Wednesday, 27 February 2013

Rebuilding Consumer Trust in Food

Food labelling is back in the headlines as EU ministers met this week to discuss the deepening horse meat crisis as it spreads across Europe. As recent events have shown, regulations regarding food labelling in the UK are lax and frequently serve to mislead the consumer.

The public have a right to expect that the food they buy reflects what it says on the label. At present, the likelihood seems to be that the presence of horse meat in the food chain may well be the result of deliberate criminal fraud, but loopholes in the regulatory regime have long meant that labelling simply doesn't help consumers to make a fully informed choice about the products that they buy.

Consumers increasingly expect a wide range of information about the foods on offer to them, whether it is the system under which eggs are laid, the variety of strawberry, or the country of origin of meat in processed products, such as pork pies. Some may want to support farmers from particular countries, or avoid goods produced in others; knowing where a food is from indicates the food miles that it entailed; different countries have different standards on animal welfare and shoppers may wish to avoid meat reared in countries whose standards they find uncomfortable. Under the present rules however, shoppers cannot always obtain accurate information about the origin of meat and fish ingredients.

Clear country of origin labelling is an issue the WI has been lobbying on in Europe since 2010. The last round of negotiations on this saw MEPs agree to adopt regulations to include the origin of fresh meat on their labels, yet for other produce, UK consumers have been left to rely on the goodwill of retailers signing up to a voluntary scheme amid concern mandatory origin labelling is too complex and too expensive.

While recent events have demonstrated the complexity of the food chain very clearly, research shows that consumers want country of origin labelling that reflects their understanding of food. With meat products they want to know where the animal was reared, rather than where the final product was packed and produced. Surveys carried out by the WI showed that 95% of members believed country of origin labelling to be an honest representation of where the ingredients were sourced, and that 93% agreed that a product should be labelled as a national product only if the key ingredients were sourced there.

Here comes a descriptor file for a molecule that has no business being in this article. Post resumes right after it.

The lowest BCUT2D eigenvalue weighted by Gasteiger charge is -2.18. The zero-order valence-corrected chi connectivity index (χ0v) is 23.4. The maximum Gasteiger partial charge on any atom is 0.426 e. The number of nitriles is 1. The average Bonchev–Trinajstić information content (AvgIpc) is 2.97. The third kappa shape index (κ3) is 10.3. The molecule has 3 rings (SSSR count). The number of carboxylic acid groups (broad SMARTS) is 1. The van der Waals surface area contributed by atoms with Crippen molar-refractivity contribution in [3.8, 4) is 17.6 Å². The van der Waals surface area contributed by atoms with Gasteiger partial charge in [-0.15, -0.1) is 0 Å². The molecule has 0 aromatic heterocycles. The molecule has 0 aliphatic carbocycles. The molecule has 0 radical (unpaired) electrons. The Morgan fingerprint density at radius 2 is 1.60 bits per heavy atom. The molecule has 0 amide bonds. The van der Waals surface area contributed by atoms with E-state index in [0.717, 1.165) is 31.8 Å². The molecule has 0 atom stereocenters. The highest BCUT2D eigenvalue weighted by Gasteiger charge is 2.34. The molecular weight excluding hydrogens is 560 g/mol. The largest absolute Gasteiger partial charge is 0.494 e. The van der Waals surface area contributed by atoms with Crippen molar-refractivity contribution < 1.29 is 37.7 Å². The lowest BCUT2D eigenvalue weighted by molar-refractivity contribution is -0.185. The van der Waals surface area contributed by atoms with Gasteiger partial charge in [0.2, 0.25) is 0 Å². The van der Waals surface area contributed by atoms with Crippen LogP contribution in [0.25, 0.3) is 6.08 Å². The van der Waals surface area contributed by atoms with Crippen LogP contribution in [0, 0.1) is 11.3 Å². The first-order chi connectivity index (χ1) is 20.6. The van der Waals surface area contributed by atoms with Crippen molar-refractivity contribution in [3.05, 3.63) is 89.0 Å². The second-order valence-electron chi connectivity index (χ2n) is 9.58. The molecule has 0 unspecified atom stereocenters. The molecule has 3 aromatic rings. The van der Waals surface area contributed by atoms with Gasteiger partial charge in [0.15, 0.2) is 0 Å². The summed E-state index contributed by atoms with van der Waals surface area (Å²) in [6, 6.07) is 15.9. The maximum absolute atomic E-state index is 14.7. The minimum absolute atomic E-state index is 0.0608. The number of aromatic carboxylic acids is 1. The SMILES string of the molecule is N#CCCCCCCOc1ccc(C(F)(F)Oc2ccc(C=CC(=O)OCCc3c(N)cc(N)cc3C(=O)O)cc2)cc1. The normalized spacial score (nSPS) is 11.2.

Recent events have understandably left consumers nervous about the contents of the food they buy. While the government have been reluctant to implement a mandatory approach to country of origin labelling to date, a change in the regulatory system now seems inevitable, and when it comes, it should abolish the loopholes and let consumers make an informed choice about what ends up on their plate. Rebuilding consumer trust in our food system will be a major challenge for government, retailers and manufacturers. Clear country of origin labelling is a good place to start.

This blog post was originally uploaded here on The Huffington Post on 25 February 2013

Tuesday, 19 February 2013

Country of origin labelling